Reimagining Tech in the Modern Band Classroom

Kris Gilbert • November 2021 • November 12, 2021

When you imagine what a modern band classroom looks like, you picture a music-making space where students have a hands-on musical experience. In recent years, all educators have been encouraged to implement and utilize technology in their classrooms. This can create quite a challenge for performance-based classrooms where the focus is using traditional instruments. However, most recently, the pandemic forced technology into every classroom, including modern band, chorus, orchestra, and concert band. While the process of implementation created a source of frustration for many educators, others found it to be a source of positivity and creativity. The process of how educators navigated this uncharted territory influenced what is continued to be used and what is not. By rethinking how technology is implemented, you can find ways to incorporate it into the modern band classroom without feeling like you are replacing an authentic experience. Different uses include but are not limited to instruction, feedback, composition and performance. I strongly feel that through manageable implementation, technology can be used to enhance the modern band experience.

Technology as an Instructional Tool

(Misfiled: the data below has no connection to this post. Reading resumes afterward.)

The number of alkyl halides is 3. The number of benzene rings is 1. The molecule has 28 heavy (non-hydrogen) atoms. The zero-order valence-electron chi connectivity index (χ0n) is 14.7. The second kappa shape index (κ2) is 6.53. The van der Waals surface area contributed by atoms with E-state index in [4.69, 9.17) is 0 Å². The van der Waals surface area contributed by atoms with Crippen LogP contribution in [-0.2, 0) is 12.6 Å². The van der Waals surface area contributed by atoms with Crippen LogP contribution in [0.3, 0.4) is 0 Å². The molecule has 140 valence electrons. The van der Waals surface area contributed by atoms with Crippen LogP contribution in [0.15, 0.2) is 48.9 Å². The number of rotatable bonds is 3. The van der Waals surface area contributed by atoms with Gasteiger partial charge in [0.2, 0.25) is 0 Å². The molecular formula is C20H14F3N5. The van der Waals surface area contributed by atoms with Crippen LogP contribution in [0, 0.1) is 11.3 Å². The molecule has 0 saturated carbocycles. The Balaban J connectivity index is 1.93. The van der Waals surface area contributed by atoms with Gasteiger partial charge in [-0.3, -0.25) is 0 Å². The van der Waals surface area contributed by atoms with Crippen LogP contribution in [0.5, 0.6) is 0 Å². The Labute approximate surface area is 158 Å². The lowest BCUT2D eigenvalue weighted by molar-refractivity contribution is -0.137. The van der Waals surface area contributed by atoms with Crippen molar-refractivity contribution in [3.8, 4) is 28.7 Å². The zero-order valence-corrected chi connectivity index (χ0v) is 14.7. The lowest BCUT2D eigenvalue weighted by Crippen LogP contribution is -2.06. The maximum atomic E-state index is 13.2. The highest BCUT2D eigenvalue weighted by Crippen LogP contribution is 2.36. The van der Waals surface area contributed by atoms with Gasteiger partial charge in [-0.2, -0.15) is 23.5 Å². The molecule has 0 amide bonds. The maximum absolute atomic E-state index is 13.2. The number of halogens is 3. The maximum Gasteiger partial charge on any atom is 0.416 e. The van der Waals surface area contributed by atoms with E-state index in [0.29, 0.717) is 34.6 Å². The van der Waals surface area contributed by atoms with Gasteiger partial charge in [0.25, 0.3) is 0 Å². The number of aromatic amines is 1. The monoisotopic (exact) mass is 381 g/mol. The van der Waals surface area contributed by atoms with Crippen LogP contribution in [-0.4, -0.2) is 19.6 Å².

One way that technology can be useful in the modern band classroom is through the creation and use of “playalongs.” By using “bouncing ball” type instructional videos, students can work through a song while the teacher wanders the room, assisting students who need extra guidance. This is particularly helpful when learning a new skill or chord. In addition, these “playalongs” can be used in a rotating ‘station’ format where students can be simultaneously working on different songs, skills, theory, or history. Another route for instructional delivery could be via the app and program Flipgrid, where the teacher records a short video instructing how to perform a certain chord or skill and students can practice independently. This instructional style works great as a self-paced mode of learning in which students can move as fast or slow as they need to. 

Technology as a Feedback Tool
Another great way to utilize technology in the modern band classroom is to use it to provide feedback. By using Flipgrid, students can create a video of themselves performing a skill, chord progression, or song and teachers can provide feedback through either text or video. As an added bonus, these videos can be kept private so that students don’t have to worry about what other students say about their work. This is incredibly valuable for the more introverted students in the class. On the other side of the spectrum, teachers can open up the videos and require students to leave positive comments on each other’s videos.

Technology as a Composition Tool